Boris Johnson has said he is planning to be Prime Minister into the 2030s despite Conservative critics plotting to oust him after voters rejected the Tories in a double by-election defeat.
The Prime Minister insisted he was “thinking actively” about fighting the next two general elections to become the longest-serving post-war leader.
He urged Tory MPs plotting to oust him not to focus on the issues he has “stuffed up” after his authority was further diminished by a Cabinet resignation.
And he insisted questions over his leadership were now settled after the loss of Wakefield and former stronghold Tiverton and Honiton.
But the attacks kept on coming from his own backbenches on Saturday night, with Damian Green, who chairs the One Nation caucus of Tory MPs, warning the Government “needs to alter both its style and content” and calling on Cabinet members with leadership hopes to show their stripes.
Former minister David Davis also lashed out at the PM’s claim the only argument of “substance” for a change of direction he had heard from his critics was for the UK to return to the EU single market, arguing this is “plainly not true of me, or many others”.
Mr Johnson earlier insisted the “endless churn” of allegations was “driving people nuts”, as he pushed on with his Rwanda trip despite suggestions further ministerial resignations could follow.
Oliver Dowden resigned as Tory party co-chairman, saying he and Conservative supporters were “distressed and disappointed by recent events” and telling the Prime Minister that “someone must take responsibility”.
But Mr Johnson set his sights on being in office in the “mid 2030s”, in a run that would see him outlast Margaret Thatcher’s reign.
Asked by journalists at the British high commissioner’s residence in Kigali if he would lead his party into the next election, he said: “Will I win? Yes.”
In a buoyant mood, the Prime Minister added: “At the moment I’m actively thinking about the third term and what could happen then, but I will review that when I get to it.”
Labour, meanwhile, challenged the Tories to call an early election, with leader Sir Keir Starmer telling Mr Johnson: “Bring it on.”
Further controversy loomed on Saturday evening as The Telegraph reported the PM intends to impose sweeping new steel tariffs in a drive to win back support in traditional Labour heartlands.
The newspaper said the changes were the same as those cited by Lord Geidt when he resigned as Mr Johnson’s ethics chief, as he claimed he had been forced into an “impossible and odious” position by the Prime Minister.
Former Conservative leader Michael Howard has urged Mr Johnson to step down for the good of the party and the nation, and called on the Cabinet to consider resigning to force him out.
But the PM said in Rwanda: “I love my colleagues and of course I would urge them respectfully: golden rule of politics, the more we focus on Westminster politics the more irritating it is to voters.”
He argued that “what’s driving people nuts is this endless churn of stuff about things that I’m meant to have stuffed up or whatever about my colleagues, their views of me, my character, the leadership, Tory blah blah…”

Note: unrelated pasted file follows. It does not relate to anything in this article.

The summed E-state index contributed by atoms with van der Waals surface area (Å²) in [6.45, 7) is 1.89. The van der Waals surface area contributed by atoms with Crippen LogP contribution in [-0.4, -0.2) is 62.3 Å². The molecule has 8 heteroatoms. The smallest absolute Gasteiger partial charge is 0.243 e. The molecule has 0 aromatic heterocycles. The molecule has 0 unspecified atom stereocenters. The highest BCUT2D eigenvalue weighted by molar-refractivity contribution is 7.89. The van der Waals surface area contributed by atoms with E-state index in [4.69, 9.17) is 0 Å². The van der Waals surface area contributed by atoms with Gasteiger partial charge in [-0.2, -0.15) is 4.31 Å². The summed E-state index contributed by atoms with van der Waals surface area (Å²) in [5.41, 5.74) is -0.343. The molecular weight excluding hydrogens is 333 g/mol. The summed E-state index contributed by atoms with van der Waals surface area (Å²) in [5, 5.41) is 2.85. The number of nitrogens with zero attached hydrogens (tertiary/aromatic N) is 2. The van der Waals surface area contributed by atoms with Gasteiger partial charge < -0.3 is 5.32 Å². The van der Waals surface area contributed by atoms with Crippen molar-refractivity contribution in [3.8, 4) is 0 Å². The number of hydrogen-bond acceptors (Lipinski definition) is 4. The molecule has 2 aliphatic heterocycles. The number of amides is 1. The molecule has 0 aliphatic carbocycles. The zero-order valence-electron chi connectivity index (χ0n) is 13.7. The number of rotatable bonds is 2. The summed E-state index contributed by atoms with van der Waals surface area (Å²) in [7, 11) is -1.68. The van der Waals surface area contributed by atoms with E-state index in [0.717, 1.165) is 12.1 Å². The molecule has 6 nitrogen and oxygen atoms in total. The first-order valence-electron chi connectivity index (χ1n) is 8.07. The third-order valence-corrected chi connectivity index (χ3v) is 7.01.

There are suggestions of a challenge to change the rules of the 1922 Committee of Conservative MPs in order to allow another vote of confidence in Mr Johnson within the next year.
Asked if he believes questions over his leadership are settled, Mr Johnson replied: “Yes.”
Conservative veteran Sir Geoffrey Clifton-Brown, who retained his Cotswolds seat with a majority of 20,000 at the last vote, is among the Tories to have expressed fears they could lose their jobs at the next general election.
In the by-election in the Devonshire constituency of Tiverton and Honiton, a dramatic swing of almost 30% from the Conservatives saw their 24,000 majority overturned by the Liberal Democrats.
In West Yorkshire, Labour seized back Wakefield with a majority of 4,925 on a swing of 12.7% from the Tories.
In an article for The Telegraph, Mr Green said “improvements are needed to restore trust in the Government”.
“The fashion of finding ‘wedge issues’ where you divide the population and leave your political opponents on the wrong side of an argument only works when most people trust what you are saying to them. Without trust, we are left with bombast and rhetoric,” he said.
He added: “It is not a secret that a significant proportion of the Cabinet think they could do a better job of leading the country than the current incumbent. Now would be a good time to demonstrate those leadership qualities.”
Also writing for the newspaper, Mr Davis said: “Boris likes to say that his critics have only one policy difference with him, namely that they want to rejoin the single market. That is plainly not true of me, or many others.
“The biggest policy difference is that we want our Government to stop talking about tax reductions and actually deliver them, so that we are no longer the highest taxing Tory Government in history.”
In a piece for The Observer, Labour leader Sir Keir challenged Mr Johnson to call an early election, insisting “Labour is back”.
“For months Boris Johnson has been privately claiming he will hold an early election,” he wrote.
“My message to him is simple: bring it on. Because the quicker that election comes, the quicker this country will get a Labour government that delivers the positive change people are crying out for.”